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In Java, what's the difference between public, default, protected, and private?

Why can't a subclass in one package access the protected member of it's superclass (in another package) by the reference of the superclass? I am struggling with this point. Please help me

package points;
public class Point {
  protected int x, y;

package threePoint;
import points.Point;
public class Point3d extends Point {
  protected int z;
  public void delta(Point p) {

    p.x += this.x;          // compile-time error: cannot access p.x
    p.y += this.y;          // compile-time error: cannot access p.y

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marked as duplicate by casperOne Aug 9 '12 at 15:18

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2 Answers 2

A protected member can be accessed by the class, other classes in the package and implicitly by its subclasses. i.e., the subclass can access x from its own parent.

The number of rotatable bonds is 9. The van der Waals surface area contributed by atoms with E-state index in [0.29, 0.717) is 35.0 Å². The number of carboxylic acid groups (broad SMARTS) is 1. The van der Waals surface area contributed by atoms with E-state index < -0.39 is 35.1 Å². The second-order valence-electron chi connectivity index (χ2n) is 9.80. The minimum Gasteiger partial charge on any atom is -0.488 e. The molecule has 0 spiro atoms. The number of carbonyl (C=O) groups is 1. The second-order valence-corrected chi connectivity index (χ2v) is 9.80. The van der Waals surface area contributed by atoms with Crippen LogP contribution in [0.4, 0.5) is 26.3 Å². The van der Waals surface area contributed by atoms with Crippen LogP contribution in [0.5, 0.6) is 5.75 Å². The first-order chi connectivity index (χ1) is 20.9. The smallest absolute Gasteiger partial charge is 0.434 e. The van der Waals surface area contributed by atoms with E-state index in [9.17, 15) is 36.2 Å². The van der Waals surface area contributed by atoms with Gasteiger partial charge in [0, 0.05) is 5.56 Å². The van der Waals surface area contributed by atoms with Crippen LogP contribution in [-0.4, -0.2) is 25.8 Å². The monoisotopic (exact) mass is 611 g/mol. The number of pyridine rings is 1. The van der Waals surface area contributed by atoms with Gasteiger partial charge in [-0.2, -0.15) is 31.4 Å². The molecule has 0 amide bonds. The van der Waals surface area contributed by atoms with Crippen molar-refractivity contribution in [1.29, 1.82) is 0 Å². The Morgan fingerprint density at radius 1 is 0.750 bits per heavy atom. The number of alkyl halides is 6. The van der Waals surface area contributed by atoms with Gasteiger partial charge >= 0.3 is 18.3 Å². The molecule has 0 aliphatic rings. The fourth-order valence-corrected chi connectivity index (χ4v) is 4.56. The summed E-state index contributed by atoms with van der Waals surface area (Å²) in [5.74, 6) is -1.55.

The fact that you are able to access this.x proves that x from the superclass is accessible. If x were private in the superclass, this.x would give an error.

When you say p.x you are trying to access some other instance's x, and not in its own hierarchy. This is not allowed outside the package.

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Because you reference the members of a different instance of Point. This is not allowed.

You can of course access the inherited members as you do with this.x.

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